Dolmen de Menga, Antequera

4.2
#1 of 16 in Historic Sites in Antequera
The Dolmen of Menga is a megalithic burial mound called a tumulus, a long barrow form of dolmen, dating from the 3rd millennium BCE. It is near Antequera, Málaga, Spain.It is one of the largest known ancient megalithic structures in Europe. It is long, wide and high, and was built with thirty-two megaliths, the largest weighing about. After completion of the chamber and the path leading into the center, the stone structure was covered with soil and built up into the hill that can be seen today. When the grave was opened and examined in the 19th century, archaeologists found the skeletons of several hundred people inside.The dolmen sits 70m from the Dolmen de Viera and about 4km from another subterranean structure known as Tholos de El Romeral.In 2016, the dolmens of Menga, Viera, and El Romeral were all inscribed as a UNESCO World Heritage Site under the name "Antequera Dolmens Site".
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Dolmen de Menga Reviews
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638 reviews
Google
4.4
TripAdvisor
  • It is not the joint megalitico more impressive Antequera but it is the first visit that is to visit the dolmens. Visit quickly. Is basically a undermined Hall without columns or nada.Como all the other megalithic sets, you get dizzy after seeing the explanatory video on the effort and ingenuity that must have been required to build that
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  • Situated on the way out of Antequera with ample parking. First vist visit the reception area and watch the ten minute film which shows how it is believed the site was constructed and the way that the ...  more »
  • Very clean and Many toilets. . The site itselve is Nice, the Graves are impressive and the information office gives additional information.  more »
Google
  • This is an ancient site 5,000 years old that has been well preserved. Very few people and easily accessible.
  • A fascinating bit of extremely ancient human history. It certainly makes you think about man's efforts to leave a mark. However, as a day out with children it filled about half an hour.
  • impressive if you think of the background, yet not a site you will spend hours at. In fact, after 30mins, you're finished and ready to go somewhere else
  • Utterly amazing demonstration of man's technology from 5000 years ago. Prepare to be humbled.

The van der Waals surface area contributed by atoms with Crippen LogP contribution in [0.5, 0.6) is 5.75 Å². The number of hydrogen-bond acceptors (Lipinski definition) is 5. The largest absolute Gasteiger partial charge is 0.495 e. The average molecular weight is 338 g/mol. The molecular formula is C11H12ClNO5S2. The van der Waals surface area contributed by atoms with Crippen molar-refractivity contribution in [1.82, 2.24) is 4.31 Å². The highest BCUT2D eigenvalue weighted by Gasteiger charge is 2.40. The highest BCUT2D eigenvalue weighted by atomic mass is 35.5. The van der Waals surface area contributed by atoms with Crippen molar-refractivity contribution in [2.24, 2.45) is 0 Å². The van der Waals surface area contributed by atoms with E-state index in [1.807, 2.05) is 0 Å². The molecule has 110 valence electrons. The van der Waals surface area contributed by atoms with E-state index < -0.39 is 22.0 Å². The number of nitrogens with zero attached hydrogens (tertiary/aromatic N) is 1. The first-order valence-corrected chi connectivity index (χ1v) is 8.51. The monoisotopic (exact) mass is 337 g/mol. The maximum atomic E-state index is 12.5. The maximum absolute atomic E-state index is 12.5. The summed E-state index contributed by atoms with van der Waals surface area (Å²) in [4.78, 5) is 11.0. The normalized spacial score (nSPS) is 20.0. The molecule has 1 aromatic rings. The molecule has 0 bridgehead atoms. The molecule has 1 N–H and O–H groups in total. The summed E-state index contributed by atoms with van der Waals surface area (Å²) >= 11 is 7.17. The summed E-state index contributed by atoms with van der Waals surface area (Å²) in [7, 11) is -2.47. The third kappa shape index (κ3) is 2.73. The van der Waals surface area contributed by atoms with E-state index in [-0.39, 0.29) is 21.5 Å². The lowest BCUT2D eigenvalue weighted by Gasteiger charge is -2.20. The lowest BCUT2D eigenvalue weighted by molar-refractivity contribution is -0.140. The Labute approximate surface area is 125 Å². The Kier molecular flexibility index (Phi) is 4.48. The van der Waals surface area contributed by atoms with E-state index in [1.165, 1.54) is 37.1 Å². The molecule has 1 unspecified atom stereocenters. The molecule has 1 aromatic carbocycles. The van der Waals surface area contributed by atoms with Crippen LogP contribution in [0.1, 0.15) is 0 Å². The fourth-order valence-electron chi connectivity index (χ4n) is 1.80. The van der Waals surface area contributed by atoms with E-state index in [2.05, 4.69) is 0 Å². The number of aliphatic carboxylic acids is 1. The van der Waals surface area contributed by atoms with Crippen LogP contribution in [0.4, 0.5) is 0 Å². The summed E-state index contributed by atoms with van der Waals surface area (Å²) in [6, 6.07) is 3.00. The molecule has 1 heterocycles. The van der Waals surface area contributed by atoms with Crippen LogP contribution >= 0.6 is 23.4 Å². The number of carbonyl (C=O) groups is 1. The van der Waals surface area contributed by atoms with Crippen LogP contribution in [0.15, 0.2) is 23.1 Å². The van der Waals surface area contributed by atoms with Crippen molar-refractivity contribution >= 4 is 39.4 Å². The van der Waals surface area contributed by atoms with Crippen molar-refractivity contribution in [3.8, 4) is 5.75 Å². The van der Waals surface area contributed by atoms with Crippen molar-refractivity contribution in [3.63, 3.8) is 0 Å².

• Poor information and even poorer staff . . . so only 1 star from me. I am swimming against the tide of other people here, I know! We got here just before half past four. The sign outside said closing was at 5.30 - plenty of time to see the dolmens. As we went in we could see the Reception area some way away with a group of people just going in, so we decided to view the dolmens first. We turned left and came immediately to an open space with a large piece of metal in the middle. A sort of square with a spike poking up through the middle. What was it? Well your guess was as good as mine, as there was nothing at all to tell us, no sign telling us who had made it and why, what it represented. We assumed that it was fairly recently constructed, but what was its connection with the prehistoric dolmens? Who knows. We then followed the path through badly-kept grounds (hardly could be called gardens) to the first dolmen. Take care - a not-very-visible small step to avoid. Nicely illuminated, but again no information whatsoever for visitors in any language. The second dolmen. Ditto. Just another pile of large rocks with soil on top. We saw the group leaving the Reception, so went there to gather information. As we approached the Reception entrance, a woman employee told us "We are shutting now". We looked at our watches - 4.53. "Oh, we thought it closed at 5.30". "Yes, it does, but we have to get everything closed up by then, so we are shutting now". What she meant, presumably, was that their working hours ended at 5.30, so they wanted all those annoying visitors out of the way well before then. :-) So we were turned away and went to the site exit. The large metal gate covering the entrance and exit was firmly shut - 4.55. Another employee came over and opened it to allow us to leave. It might have been interesting if we had been allowed to see the information hall, and if there had been information panels by each dolmen and that weird sculpture. The staff were employees-for-life of the Regional Government Junta de Andalucia, and clearly had no interest in actually promoting the site. There wasn't even a particularly good view. Yes, you could see the Peña de los Enamorados rock, but apart from that it was not very attractive: the railway line, the main road, the new motorway under construction. You get much better views up from the Alcazaba. Even the view from the car park of the Parador was more interesting than this. A total waste of time. Thank goodness we hadn't paid to get in. :-) .

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